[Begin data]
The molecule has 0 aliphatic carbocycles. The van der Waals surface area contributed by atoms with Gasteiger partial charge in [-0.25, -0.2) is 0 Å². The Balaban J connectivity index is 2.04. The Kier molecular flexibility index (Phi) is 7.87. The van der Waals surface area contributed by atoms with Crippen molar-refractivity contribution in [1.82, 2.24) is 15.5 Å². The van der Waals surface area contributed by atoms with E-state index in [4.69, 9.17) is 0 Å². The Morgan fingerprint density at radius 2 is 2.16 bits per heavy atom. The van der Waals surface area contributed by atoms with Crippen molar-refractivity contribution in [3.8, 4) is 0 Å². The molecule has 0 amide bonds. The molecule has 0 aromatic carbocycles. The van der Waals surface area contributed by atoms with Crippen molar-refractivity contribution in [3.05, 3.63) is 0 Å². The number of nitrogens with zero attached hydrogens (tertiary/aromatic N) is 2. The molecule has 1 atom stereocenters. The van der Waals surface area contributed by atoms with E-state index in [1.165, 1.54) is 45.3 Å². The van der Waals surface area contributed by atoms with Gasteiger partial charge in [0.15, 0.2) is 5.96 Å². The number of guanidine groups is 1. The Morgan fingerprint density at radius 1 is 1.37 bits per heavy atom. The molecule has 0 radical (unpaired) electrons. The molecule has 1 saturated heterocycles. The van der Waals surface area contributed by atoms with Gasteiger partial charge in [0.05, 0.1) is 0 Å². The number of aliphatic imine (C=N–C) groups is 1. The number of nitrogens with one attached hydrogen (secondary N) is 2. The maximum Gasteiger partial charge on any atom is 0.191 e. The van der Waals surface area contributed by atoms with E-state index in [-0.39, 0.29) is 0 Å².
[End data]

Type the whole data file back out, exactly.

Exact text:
The molecule has 0 aliphatic carbocycles. The van der Waals surface area contributed by atoms with Gasteiger partial charge in [-0.25, -0.2) is 0 Å². The Balaban J connectivity index is 2.04. The Kier molecular flexibility index (Phi) is 7.87. The van der Waals surface area contributed by atoms with Crippen molar-refractivity contribution in [1.82, 2.24) is 15.5 Å². The van der Waals surface area contributed by atoms with E-state index in [4.69, 9.17) is 0 Å². The Morgan fingerprint density at radius 2 is 2.16 bits per heavy atom. The van der Waals surface area contributed by atoms with Crippen molar-refractivity contribution in [3.8, 4) is 0 Å². The molecule has 0 amide bonds. The molecule has 0 aromatic carbocycles. The van der Waals surface area contributed by atoms with Crippen molar-refractivity contribution in [3.05, 3.63) is 0 Å². The number of nitrogens with zero attached hydrogens (tertiary/aromatic N) is 2. The molecule has 1 atom stereocenters. The van der Waals surface area contributed by atoms with E-state index in [1.165, 1.54) is 45.3 Å². The van der Waals surface area contributed by atoms with Gasteiger partial charge in [0.15, 0.2) is 5.96 Å². The number of guanidine groups is 1. The Morgan fingerprint density at radius 1 is 1.37 bits per heavy atom. The molecule has 0 radical (unpaired) electrons. The molecule has 1 saturated heterocycles. The van der Waals surface area contributed by atoms with Gasteiger partial charge in [0.05, 0.1) is 0 Å². The number of aliphatic imine (C=N–C) groups is 1. The number of nitrogens with one attached hydrogen (secondary N) is 2. The maximum Gasteiger partial charge on any atom is 0.191 e. The van der Waals surface area contributed by atoms with E-state index in [-0.39, 0.29) is 0 Å².